“Hey, buddy. We’re exactly the same. What’s happening to these people happened to my ancestors, and it happened to your ancestors.” – Alberto to Marcus in Hell or High Water, 2016
“3 tours in Iraq, but no bailout for people like us.”
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In Hell or High Water the banks must be paid, and those banks are what Toby and Tanner Howard (Chris Pine and Ben Foster) plan to rob, Toby doing the planning and Tanner going gleefully along for the ride.
Toby calculates that if he can ensure the deed to the family home, he can benefit from a lease to an oil company because there is indeed oil on the property. Whether banks are predatory villains because they entangle dying mothers in reverse mortgages or whether they are villains because banks remain the unindicted villains of post-Great Recession 2008 America amounts to the same thing – banks are the villains here. “Banks been robbing me for thirty years,” one café local tells us, taking the grudge against banks back to Reagan days.
Toby’s decision to rob banks to pay off a mortgage has both a sly revenge irony to it as well as expressing a cynicism toward banks that after the 2008 Great Recession materialized once again in American society. But that cynicism regarding any boundaries to making money, any means necessary in the name of profit, was already a part of an American way of doing business, as Oliver Stone’s 1985 film Wall Street testifies. There’s an irreverence exuded by the Howard brothers in their spree that is reminiscent of Hunter S. Thompson’s line in Fear and Loathing in Las Vegas (1971): “In a closed society where everybody’s guilty, the only crime is getting caught. In a world of thieves, the only final sin is stupidity.” This view of “a society where everybody’s guilty” resonates in this film and takes us beyond a Bernie Sanders-like leftist critique. How can you make any moral judgment as to who are the bad guys and who are the good guys when everybody’s guilty?
Moral judgment vacates the present scene in the collapsed, sun-baked small towns of West Texas, displaced by the awareness that dark predatory forces nullify the rightness or wrongness of all personal actions. This ressentiment also resonates beyond the landscape of the film, so that we are led to not question the ethics of reverse mortgages or of these bank-robbing brothers. In its place is an unnerving view of an outlaw reaction to the decline of certain American communities. Unnerving because it is both outlaw and very welcome. As the wealth gap in the U.S. expands to Texas-size proportions, we in the audience are ready to witness the banks who have robbed us getting robbed.
This is magnetic along the same lines in the U.S. where Donald Trump’s attack on mainstream media, the Federal government, and political parties – including his own – is both unsettling and attracting. Mavericks that turn against a resident establishment, who are outlaws to all convention, suit the present American palate. Trump is seen as an antagonist and nemesis of banks, one who has gotten the best of them. He is at odds with lenders, with a banking establishment that refuses to lend to him. The Howard brothers’ plan to rob banks rides the same outsider wave of challenge.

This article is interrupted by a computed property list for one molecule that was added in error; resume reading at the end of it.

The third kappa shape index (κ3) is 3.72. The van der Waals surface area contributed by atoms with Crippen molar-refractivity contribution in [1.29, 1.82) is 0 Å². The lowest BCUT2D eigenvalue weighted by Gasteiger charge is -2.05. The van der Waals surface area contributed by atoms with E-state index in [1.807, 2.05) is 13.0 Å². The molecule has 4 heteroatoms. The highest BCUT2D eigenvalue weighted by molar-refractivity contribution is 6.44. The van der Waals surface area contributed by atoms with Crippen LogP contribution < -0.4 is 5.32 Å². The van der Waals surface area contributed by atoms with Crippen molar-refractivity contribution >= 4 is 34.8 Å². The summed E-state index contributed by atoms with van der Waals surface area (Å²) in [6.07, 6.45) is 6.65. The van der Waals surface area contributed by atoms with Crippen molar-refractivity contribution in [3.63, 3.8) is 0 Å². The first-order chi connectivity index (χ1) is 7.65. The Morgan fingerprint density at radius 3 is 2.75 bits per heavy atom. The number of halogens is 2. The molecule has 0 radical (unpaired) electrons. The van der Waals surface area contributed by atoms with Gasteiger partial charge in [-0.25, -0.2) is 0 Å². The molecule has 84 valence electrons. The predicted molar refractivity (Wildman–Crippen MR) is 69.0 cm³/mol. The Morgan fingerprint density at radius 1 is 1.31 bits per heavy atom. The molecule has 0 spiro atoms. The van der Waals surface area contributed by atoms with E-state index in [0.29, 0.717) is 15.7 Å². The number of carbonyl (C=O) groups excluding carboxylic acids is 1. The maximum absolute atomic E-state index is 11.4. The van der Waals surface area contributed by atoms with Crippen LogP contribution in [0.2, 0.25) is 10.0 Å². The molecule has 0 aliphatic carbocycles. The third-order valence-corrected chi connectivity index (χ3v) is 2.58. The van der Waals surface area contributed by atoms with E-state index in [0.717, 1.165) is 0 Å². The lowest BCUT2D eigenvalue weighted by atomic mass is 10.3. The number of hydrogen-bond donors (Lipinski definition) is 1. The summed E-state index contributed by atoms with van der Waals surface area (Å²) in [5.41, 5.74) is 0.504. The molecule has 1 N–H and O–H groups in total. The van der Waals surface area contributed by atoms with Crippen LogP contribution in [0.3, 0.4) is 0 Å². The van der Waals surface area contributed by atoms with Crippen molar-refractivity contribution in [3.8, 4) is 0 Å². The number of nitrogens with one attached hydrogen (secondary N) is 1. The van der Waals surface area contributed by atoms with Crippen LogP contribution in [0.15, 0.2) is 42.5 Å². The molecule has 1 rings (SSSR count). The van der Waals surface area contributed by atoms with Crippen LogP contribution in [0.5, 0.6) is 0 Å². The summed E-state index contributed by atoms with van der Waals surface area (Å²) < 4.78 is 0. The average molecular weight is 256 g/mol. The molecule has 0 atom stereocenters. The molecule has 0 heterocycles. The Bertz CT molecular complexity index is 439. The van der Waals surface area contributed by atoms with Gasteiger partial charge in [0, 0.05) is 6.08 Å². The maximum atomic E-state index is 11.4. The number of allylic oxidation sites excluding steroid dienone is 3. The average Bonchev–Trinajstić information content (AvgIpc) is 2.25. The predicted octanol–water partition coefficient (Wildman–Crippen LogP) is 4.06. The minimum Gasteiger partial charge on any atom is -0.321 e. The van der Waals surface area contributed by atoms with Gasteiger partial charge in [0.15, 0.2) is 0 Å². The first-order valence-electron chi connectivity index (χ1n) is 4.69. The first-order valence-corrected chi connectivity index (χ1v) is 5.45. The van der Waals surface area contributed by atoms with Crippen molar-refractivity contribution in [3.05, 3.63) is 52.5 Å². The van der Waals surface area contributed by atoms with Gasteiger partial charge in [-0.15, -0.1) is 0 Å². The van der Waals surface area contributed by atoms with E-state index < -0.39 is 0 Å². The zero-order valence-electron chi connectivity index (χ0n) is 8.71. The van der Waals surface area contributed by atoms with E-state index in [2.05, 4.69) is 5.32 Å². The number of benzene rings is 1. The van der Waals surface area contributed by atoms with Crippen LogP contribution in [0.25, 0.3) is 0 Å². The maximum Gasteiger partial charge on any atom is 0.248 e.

Alongside this rebel spirit is a wounding absence that fills the lives of those on and off the screen, the absence of a kind of justice that the legal system, from the presidency and the Congress on down, has not been able to give Americans, at least the Americans who fail to profit on the arcane mysteries of the financial sector. We experience absence in this film as a slow, dusty slog of loss riddled with nostalgia for what had been, in terms of both real economic sufficiency and mythic repute. We are not immersed in a kinetic pace of a film attempting to disentangle what financial cleverness has made of those less clever, but rather what we have is a very low key disclosure, a laconic, American West-style revelation of an expression that remains durable, the human condition.
Questions regarding nothing less than the human condition haunt this movie. We are enwrapped within what lies outside ourselves and are somehow emptied in the process. Whether the better angels of our nature are caught on the plains of a civil war or whether that civil war is already within us is a pondering that goes beyond the practices of predatory banks. We ponder what capacity we have as humans to do good and justified things without doing unjustified harm to others.
We are a long way from a fast-paced unraveling of what Jeff Bridges’s Dude in The Big Lebowski would call “A very complicated case. You know, a lotta ins, lotta outs, lotta what-have-you’s” of investigation. Here, in this film, we have to study what heat, dust, and the many ghosts of this locale reveal of how we humans are bound and how we are not, when we are guilty and when we are not, whether we are all guilty or whether the guilty can be brought forward, perhaps as a crippling economic system, hopefully not as us.